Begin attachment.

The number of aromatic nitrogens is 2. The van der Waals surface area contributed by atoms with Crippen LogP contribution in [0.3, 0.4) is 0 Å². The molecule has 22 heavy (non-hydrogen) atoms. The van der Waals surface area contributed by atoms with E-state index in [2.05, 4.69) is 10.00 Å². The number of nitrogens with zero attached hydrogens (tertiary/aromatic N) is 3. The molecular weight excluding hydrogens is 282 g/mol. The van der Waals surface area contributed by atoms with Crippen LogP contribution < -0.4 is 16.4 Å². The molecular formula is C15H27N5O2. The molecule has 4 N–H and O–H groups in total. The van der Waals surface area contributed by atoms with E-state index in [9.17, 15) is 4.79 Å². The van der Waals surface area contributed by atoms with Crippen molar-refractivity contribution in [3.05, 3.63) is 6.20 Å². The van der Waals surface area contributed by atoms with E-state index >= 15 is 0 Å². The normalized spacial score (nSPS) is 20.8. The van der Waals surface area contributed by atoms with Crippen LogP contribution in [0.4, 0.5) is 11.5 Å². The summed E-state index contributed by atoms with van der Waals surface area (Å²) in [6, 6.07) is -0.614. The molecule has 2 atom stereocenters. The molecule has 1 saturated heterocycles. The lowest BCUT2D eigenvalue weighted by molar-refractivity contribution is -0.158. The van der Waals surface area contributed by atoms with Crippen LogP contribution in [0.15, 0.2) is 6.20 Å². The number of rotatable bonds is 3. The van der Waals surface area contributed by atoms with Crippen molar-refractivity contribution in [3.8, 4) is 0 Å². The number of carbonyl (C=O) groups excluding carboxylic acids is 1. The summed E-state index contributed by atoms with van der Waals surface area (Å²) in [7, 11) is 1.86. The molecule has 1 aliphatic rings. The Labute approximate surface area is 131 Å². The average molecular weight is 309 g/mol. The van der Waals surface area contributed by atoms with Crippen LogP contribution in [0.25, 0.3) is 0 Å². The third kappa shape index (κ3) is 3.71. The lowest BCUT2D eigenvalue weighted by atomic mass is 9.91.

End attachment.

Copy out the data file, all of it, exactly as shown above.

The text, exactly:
The number of aromatic nitrogens is 2. The van der Waals surface area contributed by atoms with Crippen LogP contribution in [0.3, 0.4) is 0 Å². The molecule has 22 heavy (non-hydrogen) atoms. The van der Waals surface area contributed by atoms with E-state index in [2.05, 4.69) is 10.00 Å². The number of nitrogens with zero attached hydrogens (tertiary/aromatic N) is 3. The molecular weight excluding hydrogens is 282 g/mol. The van der Waals surface area contributed by atoms with Crippen LogP contribution < -0.4 is 16.4 Å². The molecular formula is C15H27N5O2. The molecule has 4 N–H and O–H groups in total. The van der Waals surface area contributed by atoms with E-state index in [9.17, 15) is 4.79 Å². The van der Waals surface area contributed by atoms with Crippen molar-refractivity contribution in [3.05, 3.63) is 6.20 Å². The van der Waals surface area contributed by atoms with E-state index >= 15 is 0 Å². The normalized spacial score (nSPS) is 20.8. The van der Waals surface area contributed by atoms with Crippen LogP contribution in [0.4, 0.5) is 11.5 Å². The summed E-state index contributed by atoms with van der Waals surface area (Å²) in [6, 6.07) is -0.614. The molecule has 2 atom stereocenters. The molecule has 1 saturated heterocycles. The lowest BCUT2D eigenvalue weighted by molar-refractivity contribution is -0.158. The van der Waals surface area contributed by atoms with Crippen LogP contribution in [0.15, 0.2) is 6.20 Å². The number of rotatable bonds is 3. The van der Waals surface area contributed by atoms with Crippen molar-refractivity contribution in [3.8, 4) is 0 Å². The number of carbonyl (C=O) groups excluding carboxylic acids is 1. The summed E-state index contributed by atoms with van der Waals surface area (Å²) in [7, 11) is 1.86. The molecule has 1 aliphatic rings. The Labute approximate surface area is 131 Å². The average molecular weight is 309 g/mol. The van der Waals surface area contributed by atoms with Crippen LogP contribution in [0.25, 0.3) is 0 Å². The third kappa shape index (κ3) is 3.71. The lowest BCUT2D eigenvalue weighted by atomic mass is 9.91.